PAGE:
BC Young

British Columbia - Lyle Young

“I grew up in the city and used to come visit my grandparents at the farm. I loved a lot of the aspects of farming. The farm was something special.”

Raising a family and farming seem to go hand in hand. The shared responsibilities of farming create a close family bond. Lyle Young’s fourth-generation chicken farm is no exception. He and his family work hard to provide the residents of Vancouver Island with quality chicken.

On Vancouver Island, there is a small, but growing market for chickens grown locally. In response to this need for locally-sourced products, and in part to address Island concerns over food security, Lyle Young and his family have evolved their chicken farm to serve these needs. Their feed is bought from a mill just a few minutes away and they process their own flocks, as well as others from growers in the area, at their new state-of-the-art plant in Cowichan Bay, B.C. Their products are available from about 20 different independent grocers throughout southern Vancouver Island.

“As a small-scale producer using a small local processor, we were greatly impacted by changes in B.C.’s food inspection regulations,” said Lyle. Faced with the closure of the last processing plant on Vancouver Island, the Youngs saw that there was a budding market for locally-sourced chicken and poultry.

Launched in 2005, Island Farmhouse Poultry is on the site of the original Young farm. The farm has been in Lyle’s family since 1910. Though not a chicken farm the whole time, it has been for the past 15 years. The Youngs also pasture raise heritage breeds of goats, cattle and sheep.

Lyle and his wife Fiona are raising their three children in one of Canada’s most scenic farm communities.  “I grew up in the city and used to come visit my grandparents at the farm. I loved a lot of the aspects of farming. The farm was something special,” says Lyle.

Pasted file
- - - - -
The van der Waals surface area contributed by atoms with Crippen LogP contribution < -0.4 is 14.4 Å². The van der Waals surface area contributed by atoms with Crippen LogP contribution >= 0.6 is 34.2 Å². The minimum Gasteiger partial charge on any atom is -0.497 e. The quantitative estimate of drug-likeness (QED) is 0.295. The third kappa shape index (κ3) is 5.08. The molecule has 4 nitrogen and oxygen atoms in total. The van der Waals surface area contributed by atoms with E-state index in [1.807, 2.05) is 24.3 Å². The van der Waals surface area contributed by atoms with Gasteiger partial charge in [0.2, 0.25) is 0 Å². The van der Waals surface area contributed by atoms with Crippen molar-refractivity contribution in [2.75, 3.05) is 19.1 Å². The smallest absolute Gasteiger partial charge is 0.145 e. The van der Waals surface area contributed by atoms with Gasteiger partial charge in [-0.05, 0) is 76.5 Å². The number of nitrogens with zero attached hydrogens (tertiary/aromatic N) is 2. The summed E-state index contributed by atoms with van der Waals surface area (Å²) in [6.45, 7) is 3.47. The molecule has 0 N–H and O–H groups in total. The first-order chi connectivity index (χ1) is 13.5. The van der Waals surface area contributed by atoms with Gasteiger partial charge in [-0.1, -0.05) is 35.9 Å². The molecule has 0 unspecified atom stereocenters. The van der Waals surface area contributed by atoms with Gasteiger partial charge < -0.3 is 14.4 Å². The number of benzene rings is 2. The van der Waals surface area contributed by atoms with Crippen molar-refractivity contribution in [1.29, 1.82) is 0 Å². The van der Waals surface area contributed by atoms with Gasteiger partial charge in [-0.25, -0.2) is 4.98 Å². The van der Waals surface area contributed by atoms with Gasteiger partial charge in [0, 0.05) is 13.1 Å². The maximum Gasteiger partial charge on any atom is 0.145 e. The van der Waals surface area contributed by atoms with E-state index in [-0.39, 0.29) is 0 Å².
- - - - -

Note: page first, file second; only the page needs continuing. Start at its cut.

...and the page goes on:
Their farm, about 4,000 birds per cycle, maintains seven different flocks at any one time to ensure their customer base gets a constant supply of fresh chicken. “Being ‘Island Grown’ is absolutely a core value for us,” says Lyle. Lyle works hard to ensure proper biosecurity measures are in place.
“We were brought up-to-speed on biosecurity immediately and we now know that there are effective, proactive programs for dealing with a problem. We’re a whole lot better able to deal with an outbreak like avian influenza than we were a few years ago.”

Lyle found the local and provincial chicken industries to be very supportive of newcomers. The provincial industry promotes growing chicken on the Island to new small-scale entrants to the industry. This is a major factor in the increased number of farmers looking to launch their own operations on Vancouver Island, especially asLyle believes that people on Vancouver Island tend to eat a little closer to home, more so than in other parts of the country. As a businessman, he prides himself on the ability to supply what the customer wants, when they want it.

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